*Bonus* Alabama IVF Ruling with Alease the Embryologist

Episode 21 February 28, 2024 00:23:14
*Bonus* Alabama IVF Ruling with Alease the Embryologist
Start to Finish Motherhood with Aisha
*Bonus* Alabama IVF Ruling with Alease the Embryologist

Feb 28 2024 | 00:23:14

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Hosted By

Aisha Jenkins

Show Notes

In this episode, Aisha is joined by Alease, an esteemed embryologist from North Carolina, to discuss the significant Alabama Supreme Court ruling on frozen embryos. This ruling has sparked discussions about the legal status of embryos and its effects on IVF treatments. Alease provides an in-depth look at Assisted Reproductive Technologies (ART), from the science behind embryo development to the steps leading to potential pregnancy. They also address the immediate concerns of patients in Alabama, including the impact on ongoing and future treatment cycles, legal uncertainties, and the situation for those with embryos stored in the state. This conversation offers valuable insights into the intersection of reproductive technology, law, and ethics.

Follow Alease: Alease Daniel Barnes, B.S. Embryologist (@alease_the_embryologist) • Instagram photos and videos

RESOLVE’s Statement Regarding Alabama Supreme Court Ruling |

ASRM Condemns Profoundly Misguided and Dangerous Court Decision in Alabama | American Society for Reproductive Medicine | ASRM

 

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Episode Transcript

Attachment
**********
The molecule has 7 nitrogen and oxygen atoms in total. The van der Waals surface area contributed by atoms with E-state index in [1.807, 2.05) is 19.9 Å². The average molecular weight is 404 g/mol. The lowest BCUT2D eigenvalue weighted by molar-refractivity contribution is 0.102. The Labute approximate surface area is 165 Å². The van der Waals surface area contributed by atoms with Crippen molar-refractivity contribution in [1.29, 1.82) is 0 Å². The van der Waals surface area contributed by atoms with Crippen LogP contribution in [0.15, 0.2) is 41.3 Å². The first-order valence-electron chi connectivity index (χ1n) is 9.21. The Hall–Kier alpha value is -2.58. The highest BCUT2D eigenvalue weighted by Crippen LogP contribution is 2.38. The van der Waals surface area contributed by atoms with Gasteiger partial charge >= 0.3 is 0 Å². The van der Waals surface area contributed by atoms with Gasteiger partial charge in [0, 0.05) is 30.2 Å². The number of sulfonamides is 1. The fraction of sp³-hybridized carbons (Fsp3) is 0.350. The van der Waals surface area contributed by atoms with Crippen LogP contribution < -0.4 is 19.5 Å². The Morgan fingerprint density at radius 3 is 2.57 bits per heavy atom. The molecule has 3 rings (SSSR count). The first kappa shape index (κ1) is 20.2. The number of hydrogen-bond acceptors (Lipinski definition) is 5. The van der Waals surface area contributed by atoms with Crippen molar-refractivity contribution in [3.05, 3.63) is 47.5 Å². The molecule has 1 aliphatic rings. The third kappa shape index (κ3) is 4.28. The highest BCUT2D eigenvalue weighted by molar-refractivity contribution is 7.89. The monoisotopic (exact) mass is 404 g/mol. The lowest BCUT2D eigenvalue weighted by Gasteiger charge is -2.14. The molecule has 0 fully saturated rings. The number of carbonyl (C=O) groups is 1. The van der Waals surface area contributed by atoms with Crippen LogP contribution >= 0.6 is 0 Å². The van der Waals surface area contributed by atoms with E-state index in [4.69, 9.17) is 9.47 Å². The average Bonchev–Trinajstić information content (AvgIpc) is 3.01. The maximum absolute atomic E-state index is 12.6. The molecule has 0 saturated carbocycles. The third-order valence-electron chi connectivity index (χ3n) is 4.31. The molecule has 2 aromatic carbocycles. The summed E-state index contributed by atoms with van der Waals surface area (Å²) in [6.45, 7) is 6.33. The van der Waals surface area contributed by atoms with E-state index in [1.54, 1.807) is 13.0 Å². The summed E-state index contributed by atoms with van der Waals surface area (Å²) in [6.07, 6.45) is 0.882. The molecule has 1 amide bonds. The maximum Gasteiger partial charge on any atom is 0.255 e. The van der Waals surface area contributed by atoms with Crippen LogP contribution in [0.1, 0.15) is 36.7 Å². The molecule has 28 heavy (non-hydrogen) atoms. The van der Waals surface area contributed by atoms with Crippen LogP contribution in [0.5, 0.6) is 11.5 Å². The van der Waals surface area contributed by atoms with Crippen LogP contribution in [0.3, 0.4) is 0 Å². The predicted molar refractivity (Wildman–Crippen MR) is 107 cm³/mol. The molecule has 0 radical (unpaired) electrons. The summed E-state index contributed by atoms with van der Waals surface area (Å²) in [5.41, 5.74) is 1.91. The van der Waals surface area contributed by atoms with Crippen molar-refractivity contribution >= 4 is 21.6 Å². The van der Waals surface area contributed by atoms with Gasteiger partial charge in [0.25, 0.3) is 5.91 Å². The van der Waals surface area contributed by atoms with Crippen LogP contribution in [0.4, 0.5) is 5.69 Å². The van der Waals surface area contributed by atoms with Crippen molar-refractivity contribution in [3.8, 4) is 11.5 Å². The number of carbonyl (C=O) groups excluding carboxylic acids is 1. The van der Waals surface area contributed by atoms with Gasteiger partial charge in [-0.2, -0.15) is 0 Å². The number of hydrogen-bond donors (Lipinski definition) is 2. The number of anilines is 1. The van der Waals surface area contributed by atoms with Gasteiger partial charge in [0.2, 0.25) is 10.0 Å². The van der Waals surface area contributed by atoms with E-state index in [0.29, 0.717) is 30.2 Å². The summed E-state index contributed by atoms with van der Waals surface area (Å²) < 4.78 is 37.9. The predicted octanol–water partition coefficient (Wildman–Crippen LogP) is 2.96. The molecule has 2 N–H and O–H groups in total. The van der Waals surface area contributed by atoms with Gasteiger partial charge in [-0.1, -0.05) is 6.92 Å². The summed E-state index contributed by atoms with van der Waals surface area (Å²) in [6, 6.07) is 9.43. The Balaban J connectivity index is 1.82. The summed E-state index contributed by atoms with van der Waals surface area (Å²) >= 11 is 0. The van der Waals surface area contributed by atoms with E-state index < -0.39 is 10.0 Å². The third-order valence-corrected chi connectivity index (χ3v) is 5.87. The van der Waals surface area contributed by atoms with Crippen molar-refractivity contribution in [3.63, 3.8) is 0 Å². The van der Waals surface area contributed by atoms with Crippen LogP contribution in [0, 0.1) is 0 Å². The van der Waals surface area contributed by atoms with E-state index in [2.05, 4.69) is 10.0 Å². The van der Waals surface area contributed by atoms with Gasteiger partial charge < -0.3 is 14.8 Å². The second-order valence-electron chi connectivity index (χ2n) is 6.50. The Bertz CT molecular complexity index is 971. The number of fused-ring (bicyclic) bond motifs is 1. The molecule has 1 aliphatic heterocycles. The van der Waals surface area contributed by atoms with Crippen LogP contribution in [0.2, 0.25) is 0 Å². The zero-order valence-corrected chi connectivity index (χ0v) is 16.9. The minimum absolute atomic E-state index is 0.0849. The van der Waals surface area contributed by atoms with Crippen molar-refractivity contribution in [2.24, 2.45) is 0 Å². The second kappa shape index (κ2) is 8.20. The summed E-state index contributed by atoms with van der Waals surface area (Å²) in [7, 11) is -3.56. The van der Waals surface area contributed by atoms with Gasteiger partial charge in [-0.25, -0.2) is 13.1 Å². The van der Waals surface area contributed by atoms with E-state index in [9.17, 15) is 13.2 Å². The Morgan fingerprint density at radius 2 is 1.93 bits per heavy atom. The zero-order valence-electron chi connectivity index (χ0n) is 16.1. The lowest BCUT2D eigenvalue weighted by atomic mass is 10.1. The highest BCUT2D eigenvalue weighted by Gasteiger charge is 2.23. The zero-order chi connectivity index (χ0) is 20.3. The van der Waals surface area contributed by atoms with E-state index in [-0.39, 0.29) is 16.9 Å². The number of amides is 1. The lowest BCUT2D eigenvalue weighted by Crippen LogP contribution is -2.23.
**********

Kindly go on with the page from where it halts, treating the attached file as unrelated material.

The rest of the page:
[00:00:04] Speaker A: Welcome to start to finish motherhood, a podcast for those thinking or already single mothers by choice. Just looking for practical advice for navigating life's relationships. [00:00:14] Speaker B: When you decide to have children on. [00:00:16] Speaker A: Your own, it doesn't mean that you're completely alone. [00:00:19] Speaker B: I'm Aisha Jenkins, and I'm partnering with you every step of your journey. [00:00:25] Speaker A: So, hi, everybody. I'm here with Elise, the embryologist, who is a friend to the podcast. And Elise has a wonderful social media following on Instagram. I love her stuff. And I really pulled Elise in to get an update and some information on the recent Alabama ruling. So can you introduce yourself quickly and then take us through what this ruling is? [00:00:48] Speaker C: Absolutely. So my name is Elise. I'm an embryologist. I am in the North Carolina area, but do kind of COVID the southeast in terms of where I travel, because I'm a travel embryologist. Started my Instagram and TikTok a couple of years ago and use it to educate patients on what we do in the lab. So she'll have the behind the scenes, and it's really exciting to be back because it has been a while since we talked. [00:01:10] Speaker A: Yes. [00:01:11] Speaker C: Thank you. [00:01:11] Speaker A: Okay. All right, so let's talk about the Alabama ruling. [00:01:16] Speaker C: Yeah. So I'll start from the beginning as to what happened, because it took me a couple of days to even figure out what went down. They weren't super clear about that. So this incident actually happened in 2020. So it's taken this long to get this far because the court system take a little while. Essentially what happened is this clinic is in a hospital setting, so it is attached to a hospital. There are lots of other clinics out there like that. What happened is the cryo tank room, which is where we store the embryos and sperm and eggs, is typically locked under fingerprint id or a code or something like that. This room was not locked appropriately. And so someone, a patient, not an IVF patient, a patient in the hospital, was able to walk into this room, open the tanks, and touch them and mess with them when they clearly were not supposed to be. So they were able to pull out a cryocaine, which is how we store embryos. And because we store them in liquid nitrogen, he was burned. Or this person, I don't know if it was male or female. This person was burned by liquid nitrogen and dropped the canes on the floor. And essentially, once those embryos are outside of liquid nitrogen, they're damaged. They're no longer able to be used. They die very quickly, which is a reason why we store them in liquid nitrogen. So it was a couple of couples. So there was multiple couples involved. They sued, and rightfully so. There is no debate that they shouldn't have sued for negligence, because that is absolutely what happened. But then I think that there may have been an attorney that may have pushed for something a little bit more, and they actually ended up suing for wrongful death of a minor as well. Of course, this created some controversy. It bounced around the court system for a little while, and eventually the Alabama Supreme Court had to make a decision on whether they were going to allow the couple to sue for that, for those reasons. And the Alabama Supreme Court said, yes, we will let you sue. Know. They ruled in favor of the couple and said, we will let you sue for death of a minor, wrongful death of a minor. And that has very large implications for whether IVF is able to still. Whether embryos are people now or children. Can we even do IVF on children? Can we biopsy children? It leaves it very much open to interpretation as to what are we allowed to now do? Because that's kind of where we're at now. [00:03:47] Speaker A: Okay. All right, so let's go from the beginning. What is art, and where does iVF fall? Within art? [00:03:56] Speaker C: Yeah. So art stands for all assisted reproductive technologies, anywhere from artificial insemination to full on IVF with ixi and genetic testing. So I really is where we are taking eggs from one patient, sperm from another patient, and inseminating that egg in the lab and culturing that fertilized egg in the lab until it reaches the blastocyst stage or embryo stage. And at that point, we can then do genetic testing. We can freeze the embryos. We can do an embryo transfer. [00:04:30] Speaker A: Okay, and so what exactly is an embryo, then? Just to clarify? [00:04:35] Speaker C: Yeah. So an embryo is a fertilized egg that has divided and grown into a group of cells, typically about 100 cells, 100 to 150, that has the potential to create a pregnancy and a live birth. [00:04:50] Speaker A: Okay, so I love that you said potential, because those of us who go through art, IVF, we know that it is potential. There's no guarantee. And so when we talk about there's an attrition that happens. Right. You start, let's say, with 100 eggs, you might get, like, 50 that are mature. So can you take us through the process? So when we say it's potential, what does that mean? [00:05:16] Speaker C: Yeah, absolutely. So out of the number of eggs we retrieve, which is much less than 100, I mentioned, usually we're getting, like, ten to 20 eggs per patient. Typically about 80% of those eggs that we retrieve will be mature, and we can only inject mature eggs because those are the only ones that will fertilize. So 80% of eggs retrieved will be injected. Of those eggs that we injected, only about 80% of those will fertilize. So not every egg will fertilize, and then only about 50% of the fertilized eggs will create blastocysts. So if you've got eight fertilized eggs, we're expecting three or four embryos, blastocysts. And then from that point, every embryo transfer has about a 50 or 60% pregnancy rate, depending on the patient and the practice and the embryo quality and all of these other factors. So even with a handful of embryos, say five embryos, we're looking at maybe one or two. Two if we're doing great pregnancies in live births. So that chance of pregnancy really starts to dwindle down when you look at it from a big perspective. [00:06:29] Speaker A: Okay, so I'm going to explain it the way that I explain it to my children, because the policymakers are saying that embryos are extra uterine children. So both of my children are donor conceived. So when I explain to them their conception story, I tell them that there are four things that are required to make a baby. An egg, a sperm, a uterus, and love. And so it boggles my mind that people who don't know where the clitoris is is helping to make this decision. So can you clarify for us, how long can an embryo live outside of a uterus? [00:07:08] Speaker C: Yeah, so we do culture embryos out to day five, six or seven, and that's about as far as we can culture them out to. We're not able to grow them any further because the technology isn't there. So eventually, if we had a living embryo, living blastocyst on day five and let it just sit in culture media, it would die in a couple of days. That's about as far as we can culture them out. And so they eventually do die if they haven't been either frozen or put back into a patient. [00:07:36] Speaker A: Okay, so thank you for that clear, definitive statement. So I've been getting some questions within my community, melanated single mothers by choice on my podcast, community start to finish motherhood. So I'm just going to run through these questions in no specific order. So what can people do? If they are currently in the middle of a cycle and they live in Alabama, what are their options? [00:08:00] Speaker C: Yeah, so some of these questions are a little hard because we don't 100% know, and it's because practices and lab staff are talking with attorneys because they don't want to misguide patients and get them in legal trouble. So a lot of clinics are telling patients to stay put, which is very hard because you may have a retrieval in two days and you don't know what to do. So I believe patients, there may be the opportunity for patients to go out of state for their egg retrievals. I haven't gotten updates on my end as to patients who are actively in a retrieval cycle, what their options are. But even if their options are to move to another state for that treatment, that's hundreds of patients that other clinics don't necessarily have the capacity to handle. So I think there are going to be a handful of patients, probably more than a handful, a large percentage of patients who are now out that cycle, who have to stop their medications, who have their cycle canceled because there are no other options and they don't want to get anybody in trouble. [00:09:05] Speaker A: Okay, so are we hearing anything about people being refunded for the medication that's been used already? Because I know I paid out of pocket, and it is very expensive. [00:09:16] Speaker C: It is very expensive. To my knowledge, I haven't heard anything. Now, in general, even when Covid was happening, the pharmaceutical companies were pretty good at being able to refund patients. They put something in place to help protect patients who had been impacted by that. So I'm hoping that they're working on something, but I think at this point, it's too early to tell. We don't know. I hope that they will be compensated in some way and get refunds or maybe replacements for meds or something like that. But to my knowledge, nothing has been publicly said, so it's very possible that they could be out that money as well. [00:09:53] Speaker A: And your eggs are only as old as they are today, which is scary. Okay, next question. What can patients do if they currently have embryos on ice frozen in Alabama? What are the options? [00:10:06] Speaker C: So, again, they may not have any options. So last that I heard from the clinic that I work at down in Florida, which is actually just very connected to Alabama, and they've got, like an Alabama satellite location. They don't know. Things are kind of paused. Essentially, the clinic has to go to an attorney and say, hey, we tell patients to do this. What could that mean for the patient's safety, for the patient's legal liability and our legal liability? Are we trafficking people? Are we trafficking people over state lines? We don't know. And so that's where it gets to. What are the legal ramifications of anything that we're doing. So I do think at some point there will be the opportunity for patients to move their embryos either to a storage facility outside of Alabama or to another practice outside of Alabama. But right now, it's kind of cut and dry. We're going to pause until we know for sure, because like I said, I saw your face. But people are saying that, is this trafficking? Are we trafficking people now that we're moving things out of state? We don't know. I mean, if someone's crazy enough to say that this is a death of a minor, then who's to say that they're not going to come for something like that? [00:11:18] Speaker A: Okay. All right, so we're going to walk this walk into the twilight zone. Now, is there a possibility that if I have, like, eight embryos, would I be forced to transfer eight embryos if I was only anticipating one additional child? [00:11:36] Speaker C: Yeah. So if we're going to go down the rabbit hole, there are a lot of places in the process that we could see changes. So currently, the ruling, again, it's not a law, it is a precedence that's been set by a specific ruling, like the overturning of Roe v. Wade and Roe v. Wade in general, that was a set of precedents. This can definitely have implications on a larger national scale. So there is currently a bill in Congress. It was introduced last year, about a year ago. Check it out. I posted it on my stories. That defines life at conception, and that is a national bill that would impact every single state. And that, for sure would have implications on IVF. So they could still allow it. But say you only are allowed to fertilize three eggs at a time. All those eggs that you fertilize, you have to transfer. You're not allowed to do PGT testing, which is genetic testing. You're not allowed to freeze them. And if that doesn't work, then you thaw the next three. And for me, that is just absolutely ridiculous because IVF is already such a financial and time consuming process. Could you imagine the amount of costs involved in having to thaw three eggs at a time to inseminate them and then do a transfer and then start over? And there's a reason why we want more than one egg and we want more than one embryo because it's not a guarantee, like you said. So having to do it on a small scale like that makes things very inaccessible to patients, and it's already a treatment that is inaccessible to a lot of patients. [00:13:09] Speaker A: And not to mention the emotional impact so the next question is, can the state take your embryo? [00:13:16] Speaker C: There's a possibility. There's a possibility that if you. I mean, and, and then you get these questions, like, see, can come and take your child if you're not a fit parent, is that the same thing with your embryos? If you have created embryos and then you're having a tough time and maybe wouldn't be able to care for a child, and you don't even have living children, you've got embryos. Does that mean they can come take your embryos, too? I mean, who knows? And that's where we get like, okay, can I claim them as dependents? Can I claim them on Social Security? If you want to go that far, let's go that far. [00:13:49] Speaker A: Can we? That's a question we get like, I got eight embryos. Can I claim them on my taxes? Right, exactly. Okay, so let's talk a little bit about the impact to specific groups of people. Right? So we have same sex couples, we have single parents who are pursuing donor conception. We also have people who are getting divorced and have existing embryos. So if a lawyer says that part of the contract was to destroy them, are we inciting murder? Right? Or are we forcing couples to conceive children outside of the bounds of marriage? What are people actually thinking about what the future implications are? If I carry a few embryos that have not been PGS tested and I have a child with a survivable anapoid, right, what does that mean to the quality of life for that child who's paying those bills? [00:14:49] Speaker C: Yes, that. And for patients who already have had PGT testing. PGT stands for pre implantation genetic testing for anuploidy is the most common. And this testing, tests for genetic disorders and chromosomal abnormalities is a better way to say it, that happen during the growth of the embryo, not abnormalities that are passed from parent to child. So we're talking about things like down syndrome, trisomy 18, trisomy 13, Kleinfelter's terror syndrome, those sort of abnormalities. And without PE because it's like, oh, can we take a biopsy of a person without their consent because they can't consent because they're embryos. So that sort of testing is jeopardized. And for those who already have that testing, they may have embryos that are amipoid and they may not be able to discard those embryos. So what do they do with them? Do they have to pay storage forever and then when they die, someone else has to pay storage? Are they going to have to transfer those embryos, we don't know. So that's where these rulings, while I think people try to make them seem like, oh, they've now narrowed down what's okay and what's not okay for us, this opens the door because there's no protection for IVF and protection to access to this type of care, that it leaves more questions than answers. It's like, okay, we have nothing to protect us. So who's to say someone can't come and sue us because John Doe down the street doesn't like me and he keeps calling CPS on me even though I have no living children. But he knows I've got embryos and he doesn't like me. Are they going to be taken from me? We don't. So that's the really scary part, is the unknown. [00:16:33] Speaker A: So what does this mean for the fertility industry at large? Are people raising the flags? What's being said from the industry perspective? [00:16:44] Speaker C: So I will say the industry is in an uproar, as they should be. This directly impacts our ability as embryologists and providers to care for our patients. I mean, like, there are, most clinics in Alabama have stopped treatment cycles and there are a lot of people who can't just stop what they're doing. Cancer patients who need fertility preservation, other patients who are going through treatment, patients who are older and can't wait to do another cycle. Because this is the time that I have now. I mean, it has a huge impact on this field as a whole. And so pretty much everyone I know in this field is speaking out, is going to advocacy events, is talking to their legislation. You can actually see what of your legislators, of your voted representatives are voting for bills like this that would impact IVF care and access to IVF care and fertility treatments and reproductive health care. So my biggest advice is always to stay informed. These bills you can look up, I posted it on my story, you can literally look them up and see who voted for them is someone in your district? Because I could call them up and have a conversation. This is absolutely ridiculous. And so I do think that people are listening. Hey, we're not going to just take this lying down. This is something that we are going to change because it impacts our patients. And for politicians who want to go back in time where mothers are at home and everyone's having all these babies, they're restricting family building care, which is so hypocritical, it's so conflicting. Hey, we don't want you to get rid of, we want you to not be allowed to get rid of embryos, but then we want you to have babies. That doesn't make any sense. [00:18:35] Speaker A: We're not going to give you any means of supporting, no means of having a quality of life. Elise, what are some resources that folks can look to who have questions, additional questions? What can they do? How can they support? I know you said reach out to your legislature. What else can they do? What are the resources? [00:18:55] Speaker C: Yeah, so my favorite resource, and I talk about them all the time because they're a fantastic one, is resolve. Resolve. They have specifically put together tools and support for patients in Alabama. They will actually be marching in Alabama's capitol in person on Wednesday of this week. So they will be in person marching on the Capitol saying, this is unacceptable. They have fantastic resources for advocacy for people who want to get involved. They make it very easy. They have a national advocacy day every year in May. I signed up. Last year was my very first year. I was very scared to get involved in this because it's politics. I know what I know, and politics is not really up there. And so I was like, I don't want to misspeak. I don't want to come off as someone who doesn't know what they're talking about when it comes to politics. It was by far one of the most inspiring and uplifting things I've ever been a part of. They made it so easy. They made it so easy. They literally schedule the calls for you with the representative, and they tell you about the bills that are being introduced and based on your district, which representatives are going to be voting for these bills, they do it all for you. So I definitely recommend reaching out to resolve. They're a great organization. They've already got things in place, like I said, to support those in Alabama. There are lots of great organizations, other organizations that are doing that as well. So ASRM, which is American Society of Reproductive Medicine, that is our kind of governing body, they put out statements and are talking with legislators as well. The third that I'll mention is doctors for fertility. It doesn't necessarily have to be physicians. I'm an embryologist, and I am part of that organization as well. That was started by a group of physicians who had bills that were introduced in their state that was going to impact their ability to provide care for their patients. So they started an organization. So all three of those work very closely with each other and are putting lots of steps in place to ensure that not only do these bills that are going to harm IVF or harm access to reproductive care are shot down, but putting bills into place that will protect IVF and protect access to reproductive care. So it's on both sides. And there are some great initiatives out there. I definitely recommend checking them out and seeing how you can support, even if it's just from your house, because like I said, I was just at home when I did that meeting and it was absolutely fantastic. So definitely recommend getting involved. [00:21:32] Speaker A: Well, thank you, Elise, for taking this time. I know it was quickly scheduled. Where can the listeners find you and find out more about your advocacy or what's happening with Alabama. I know you mentioned that you've got it all over your feed. Where can they find you? [00:21:49] Speaker C: Absolutely. So you guys can find me at the embryologist on Instagram. And one, because there are so many great resources out there. I've been sharing a lot of what other resources are out there because I don't want to bog up people's feed too much. But there are some, I talk about it daily on my stories and post resources where I can so definitely try to get out there and at least be informed. Even if you're like, hey, I don't know if I'm comfortable with this. At least understand what's happening and so that you can make an informed decision about your care about who you vote for in November because we're not going to forget this and make sure you stay informed. [00:22:26] Speaker A: All right. Well, ailees, thank you for your time. I so appreciate this. [00:22:31] Speaker C: Yes, thank you. [00:22:38] Speaker B: Thanks for listening to start to finish motherhood with Aisha. If you want to keep the conversation going, follow start to finish motherhood on Instagram or email me at [email protected] if you love this episode, please share it with anyone who's thinking of becoming a single mother by choice. Choice. Anyone who's already parenting as a single mother by choice and just looking for advice on navigating it all, or a friend or family member who's looking to support someone else's single mother by choice journey. Until next time. Bye now.